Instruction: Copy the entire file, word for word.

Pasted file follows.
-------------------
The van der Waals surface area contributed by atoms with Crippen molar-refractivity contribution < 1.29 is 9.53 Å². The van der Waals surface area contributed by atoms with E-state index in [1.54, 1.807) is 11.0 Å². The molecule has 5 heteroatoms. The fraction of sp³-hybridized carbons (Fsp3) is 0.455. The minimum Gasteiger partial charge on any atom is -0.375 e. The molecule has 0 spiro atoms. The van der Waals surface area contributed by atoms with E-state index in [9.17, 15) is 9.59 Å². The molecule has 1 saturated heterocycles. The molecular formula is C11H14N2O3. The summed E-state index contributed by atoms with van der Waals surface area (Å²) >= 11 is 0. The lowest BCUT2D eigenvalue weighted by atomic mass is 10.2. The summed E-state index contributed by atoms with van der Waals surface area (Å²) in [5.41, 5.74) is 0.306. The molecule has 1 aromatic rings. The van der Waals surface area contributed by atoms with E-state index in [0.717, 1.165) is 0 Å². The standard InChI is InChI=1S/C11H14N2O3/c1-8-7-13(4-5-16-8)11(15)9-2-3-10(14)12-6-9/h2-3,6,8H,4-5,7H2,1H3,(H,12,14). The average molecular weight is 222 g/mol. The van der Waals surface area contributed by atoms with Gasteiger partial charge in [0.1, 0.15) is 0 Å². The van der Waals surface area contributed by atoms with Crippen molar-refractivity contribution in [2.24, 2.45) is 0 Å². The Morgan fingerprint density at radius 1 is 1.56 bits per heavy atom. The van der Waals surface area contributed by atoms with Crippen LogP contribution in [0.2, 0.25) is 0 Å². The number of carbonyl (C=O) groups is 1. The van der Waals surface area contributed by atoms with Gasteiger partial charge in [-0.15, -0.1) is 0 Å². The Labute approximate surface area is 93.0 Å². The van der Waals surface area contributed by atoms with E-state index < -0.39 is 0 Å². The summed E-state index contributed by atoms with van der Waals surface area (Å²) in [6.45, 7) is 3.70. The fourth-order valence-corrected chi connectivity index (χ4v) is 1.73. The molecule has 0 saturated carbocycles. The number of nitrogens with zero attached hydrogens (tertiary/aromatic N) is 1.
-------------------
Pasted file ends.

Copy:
The van der Waals surface area contributed by atoms with Crippen molar-refractivity contribution < 1.29 is 9.53 Å². The van der Waals surface area contributed by atoms with E-state index in [1.54, 1.807) is 11.0 Å². The molecule has 5 heteroatoms. The fraction of sp³-hybridized carbons (Fsp3) is 0.455. The minimum Gasteiger partial charge on any atom is -0.375 e. The molecule has 0 spiro atoms. The van der Waals surface area contributed by atoms with E-state index in [9.17, 15) is 9.59 Å². The molecule has 1 saturated heterocycles. The molecular formula is C11H14N2O3. The summed E-state index contributed by atoms with van der Waals surface area (Å²) >= 11 is 0. The lowest BCUT2D eigenvalue weighted by atomic mass is 10.2. The summed E-state index contributed by atoms with van der Waals surface area (Å²) in [5.41, 5.74) is 0.306. The molecule has 1 aromatic rings. The van der Waals surface area contributed by atoms with E-state index in [0.717, 1.165) is 0 Å². The standard InChI is InChI=1S/C11H14N2O3/c1-8-7-13(4-5-16-8)11(15)9-2-3-10(14)12-6-9/h2-3,6,8H,4-5,7H2,1H3,(H,12,14). The average molecular weight is 222 g/mol. The van der Waals surface area contributed by atoms with Gasteiger partial charge in [0.1, 0.15) is 0 Å². The van der Waals surface area contributed by atoms with Crippen molar-refractivity contribution in [2.24, 2.45) is 0 Å². The Morgan fingerprint density at radius 1 is 1.56 bits per heavy atom. The van der Waals surface area contributed by atoms with Crippen LogP contribution in [0.2, 0.25) is 0 Å². The number of carbonyl (C=O) groups is 1. The van der Waals surface area contributed by atoms with Gasteiger partial charge in [-0.15, -0.1) is 0 Å². The Labute approximate surface area is 93.0 Å². The van der Waals surface area contributed by atoms with E-state index < -0.39 is 0 Å². The summed E-state index contributed by atoms with van der Waals surface area (Å²) in [6.45, 7) is 3.70. The fourth-order valence-corrected chi connectivity index (χ4v) is 1.73. The molecule has 0 saturated carbocycles. The number of nitrogens with zero attached hydrogens (tertiary/aromatic N) is 1.